Leaders juggle blame and calls for solidarity in first virtual UNGA

U.N. Secretary-General António Guterres (left) and Volkan Bozkir (right), president of the 75th session of the U.N. General Assembly. Photo by: Eskinder Debebe / U.N.

The United Nations General Assembly’s high-level debate kicked off Tuesday in New York, but mostly in cyberspace.

Only one world leader — Secretary-General António Guterres — took to the podium of the United Nations headquarters. The rest delivered their messages about the state of the world and what to do about it via prerecorded videos, in the first U.N. General Assembly to be convened virtually, due to the COVID-19 pandemic.

Here were some of the moments that stood out in a high-level session dominated by COVID-19 — and, as some have pointed out, by men — that lacked some of the spontaneity and in-person drama of previous UNGAs.

‘A fifth horseman’

Guterres added the COVID-19 pandemic to his list of “threats that endanger our common future,” alongside “geostrategic tensions”, an “existential climate crisis,” “deep and growing global mistrust,” and “the dark side of the digital world.”

“Since January, the COVID-19 pandemic has galloped across the globe — joining the four other horsemen and adding to the fury of each,” Guterres told the General Assembly.

Blame game

U.S. President Donald Trump used most of his very short remarks — which some described as a 7-minute campaign ad — to blame China for a litany of problems, from the COVID-19 pandemic and dumping plastic into the ocean to overfishing and carbon emissions.

“If the United Nations is to be an effective organization, it must focus on the real problems of the world,” Trump said, citing terrorism, the oppression of women, forced labor, drug trafficking, human and sex trafficking, religious persecution, and the ethnic cleansing of religious minorities.

The high road

In contrast to Trump’s attack, Chinese President Xi Jinping called for more international cooperation to combat global challenges. Xi also made waves by announcing a more specific and ambitious climate target, which would see his country’s carbon emissions peak before 2030 and achieve net-zero by 2060.

Xi also announced a handful of commitments to demonstrate China’s role as a “contributor to global development and a defender of international order”:
• $50 million to the U.N. COVID-19 Global Humanitarian Response Plan.
• $50 million to China and the Food and Agriculture Organization’s South-South Cooperation Trust Fund.
• The creation of a U.N. Global Geospatial Knowledge and Innovation Center and an International Research Center of Big Data for Sustainable Development Goals.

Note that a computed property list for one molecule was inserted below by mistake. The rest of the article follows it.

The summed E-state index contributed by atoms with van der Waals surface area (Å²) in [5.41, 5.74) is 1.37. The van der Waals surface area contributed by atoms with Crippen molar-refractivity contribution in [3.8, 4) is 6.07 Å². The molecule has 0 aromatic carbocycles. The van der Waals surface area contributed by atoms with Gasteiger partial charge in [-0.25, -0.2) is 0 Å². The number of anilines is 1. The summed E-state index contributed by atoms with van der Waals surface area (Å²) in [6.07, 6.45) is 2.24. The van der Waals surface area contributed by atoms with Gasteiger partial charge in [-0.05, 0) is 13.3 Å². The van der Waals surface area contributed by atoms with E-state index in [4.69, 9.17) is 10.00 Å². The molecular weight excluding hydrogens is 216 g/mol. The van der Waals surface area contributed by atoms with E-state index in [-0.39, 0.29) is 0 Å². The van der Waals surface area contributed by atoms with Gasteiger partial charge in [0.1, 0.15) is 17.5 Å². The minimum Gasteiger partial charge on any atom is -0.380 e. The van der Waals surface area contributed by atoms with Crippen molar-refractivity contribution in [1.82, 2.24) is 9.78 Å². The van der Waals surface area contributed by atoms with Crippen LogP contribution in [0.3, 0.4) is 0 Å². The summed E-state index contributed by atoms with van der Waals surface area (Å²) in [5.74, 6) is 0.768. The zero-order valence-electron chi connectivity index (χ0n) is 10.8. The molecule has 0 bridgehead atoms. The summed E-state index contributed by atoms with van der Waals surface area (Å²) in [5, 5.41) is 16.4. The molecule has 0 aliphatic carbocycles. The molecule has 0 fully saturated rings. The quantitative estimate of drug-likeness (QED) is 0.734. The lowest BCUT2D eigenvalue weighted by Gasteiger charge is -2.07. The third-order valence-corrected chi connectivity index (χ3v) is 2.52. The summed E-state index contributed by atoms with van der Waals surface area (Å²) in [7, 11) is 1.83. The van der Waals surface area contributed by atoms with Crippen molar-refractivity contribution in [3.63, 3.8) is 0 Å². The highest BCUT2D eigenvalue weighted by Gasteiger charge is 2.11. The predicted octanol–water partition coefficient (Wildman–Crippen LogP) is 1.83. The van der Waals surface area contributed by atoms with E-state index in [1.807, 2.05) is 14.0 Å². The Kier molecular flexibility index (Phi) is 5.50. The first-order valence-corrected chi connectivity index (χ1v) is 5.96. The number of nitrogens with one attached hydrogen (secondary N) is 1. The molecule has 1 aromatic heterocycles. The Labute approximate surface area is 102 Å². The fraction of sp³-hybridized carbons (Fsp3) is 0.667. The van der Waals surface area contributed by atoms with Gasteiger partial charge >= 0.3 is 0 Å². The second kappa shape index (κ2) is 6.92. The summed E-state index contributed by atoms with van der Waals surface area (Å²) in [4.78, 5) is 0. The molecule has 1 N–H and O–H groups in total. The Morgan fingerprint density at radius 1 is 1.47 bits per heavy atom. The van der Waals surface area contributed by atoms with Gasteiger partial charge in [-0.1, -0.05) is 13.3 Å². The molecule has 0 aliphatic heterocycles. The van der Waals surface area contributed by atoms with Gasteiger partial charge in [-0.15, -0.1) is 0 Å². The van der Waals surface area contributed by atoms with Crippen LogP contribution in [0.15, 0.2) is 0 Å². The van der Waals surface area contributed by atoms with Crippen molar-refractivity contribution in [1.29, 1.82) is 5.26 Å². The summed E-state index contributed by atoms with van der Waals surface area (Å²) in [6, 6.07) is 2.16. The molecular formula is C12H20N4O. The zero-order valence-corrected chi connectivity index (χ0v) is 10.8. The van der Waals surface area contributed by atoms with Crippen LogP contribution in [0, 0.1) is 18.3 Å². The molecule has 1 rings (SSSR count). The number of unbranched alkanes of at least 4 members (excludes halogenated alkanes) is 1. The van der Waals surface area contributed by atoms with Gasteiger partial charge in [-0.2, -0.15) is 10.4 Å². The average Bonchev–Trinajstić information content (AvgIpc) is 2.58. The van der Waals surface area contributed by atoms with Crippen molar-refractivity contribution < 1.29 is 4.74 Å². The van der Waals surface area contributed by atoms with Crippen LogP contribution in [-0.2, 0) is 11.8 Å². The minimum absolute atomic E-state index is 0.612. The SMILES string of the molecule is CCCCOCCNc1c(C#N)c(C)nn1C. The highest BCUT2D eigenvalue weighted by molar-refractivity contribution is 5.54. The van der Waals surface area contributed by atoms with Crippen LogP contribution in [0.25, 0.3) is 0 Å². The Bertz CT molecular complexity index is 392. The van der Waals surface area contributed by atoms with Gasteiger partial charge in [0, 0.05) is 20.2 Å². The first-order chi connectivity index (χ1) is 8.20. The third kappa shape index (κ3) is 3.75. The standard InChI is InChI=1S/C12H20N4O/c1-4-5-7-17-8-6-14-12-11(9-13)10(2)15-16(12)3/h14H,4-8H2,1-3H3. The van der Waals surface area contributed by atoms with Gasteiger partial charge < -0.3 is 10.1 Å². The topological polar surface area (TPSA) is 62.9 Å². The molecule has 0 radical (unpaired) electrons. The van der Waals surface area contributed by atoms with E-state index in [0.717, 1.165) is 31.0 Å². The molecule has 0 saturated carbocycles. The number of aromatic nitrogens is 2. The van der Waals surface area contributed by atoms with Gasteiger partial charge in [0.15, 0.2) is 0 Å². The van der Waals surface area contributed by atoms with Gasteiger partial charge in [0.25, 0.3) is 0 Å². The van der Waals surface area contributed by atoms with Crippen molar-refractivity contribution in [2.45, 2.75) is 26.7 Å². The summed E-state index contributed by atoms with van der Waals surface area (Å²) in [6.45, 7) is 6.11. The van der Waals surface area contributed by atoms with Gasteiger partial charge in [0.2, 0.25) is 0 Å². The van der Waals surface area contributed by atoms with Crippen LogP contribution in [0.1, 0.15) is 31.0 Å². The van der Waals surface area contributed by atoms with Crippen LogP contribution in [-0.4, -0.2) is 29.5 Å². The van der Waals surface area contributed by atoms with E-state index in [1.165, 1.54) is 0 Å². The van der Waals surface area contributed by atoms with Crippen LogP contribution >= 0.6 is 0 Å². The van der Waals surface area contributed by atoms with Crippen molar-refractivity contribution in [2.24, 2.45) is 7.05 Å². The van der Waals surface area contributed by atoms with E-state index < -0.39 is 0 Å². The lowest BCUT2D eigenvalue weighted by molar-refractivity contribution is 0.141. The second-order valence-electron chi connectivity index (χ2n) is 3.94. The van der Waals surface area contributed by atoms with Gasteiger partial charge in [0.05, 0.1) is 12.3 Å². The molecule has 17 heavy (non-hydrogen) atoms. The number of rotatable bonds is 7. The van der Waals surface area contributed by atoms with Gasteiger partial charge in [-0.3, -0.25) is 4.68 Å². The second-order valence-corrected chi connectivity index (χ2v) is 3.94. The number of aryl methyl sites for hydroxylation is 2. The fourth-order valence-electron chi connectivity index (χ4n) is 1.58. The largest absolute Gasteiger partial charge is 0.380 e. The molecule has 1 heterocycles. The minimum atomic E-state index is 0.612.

COVID-19 vs. development

South African President Cyril Ramaphosa praised the “swift and effective” — and cooperative — response to COVID-19, but he also drew attention to the deep impacts that the pandemic continues to have on African countries’ development goals.

“The resources we have had to redirect to fighting the pandemic has set back our efforts to provide housing, health care, water and sanitation, and education to our people,” he said.

Ramaphosa quoted Guterres’ call for a “new social contract” that makes trade, financing, and debt more equitable, and he suggested wealthy countries begin with “the rollout of a comprehensive stimulus package for African countries.”

The people’s vaccine?

Russian President Vladimir Putin sought to put his country on the side of a strengthened World Health Organization and a vaccine that would be made available to all who need it.

“Russia is ready to provide the U.N. with all the necessary qualified assistance. In particular, we are offering to provide our vaccine, free of charge, for the voluntary vaccination of the staff of the U.N. and its offices,” Putin said, citing Russia’s efforts to develop a vaccine known as Sputnik V.

A new order

French President Emmanuel Macron, in a speech that stretched far beyond the 15-minute benchmark, urged world leaders to steer clear of the geopolitical rivalry between the U.S. and China and to forge a new multilateral order in cooperation with a willing European Union.

“The world today cannot be reduced to the rivalry between China and the United States, irrespective of the global weight of these great powers,” Macron said, citing the EU’s partnership with Africa as an example of a more productive alternative.

For some, Macron’s remarks amounted to a clear pitch from the French president to seize the mantle of global leadership from economic superpowers consumed by competition.

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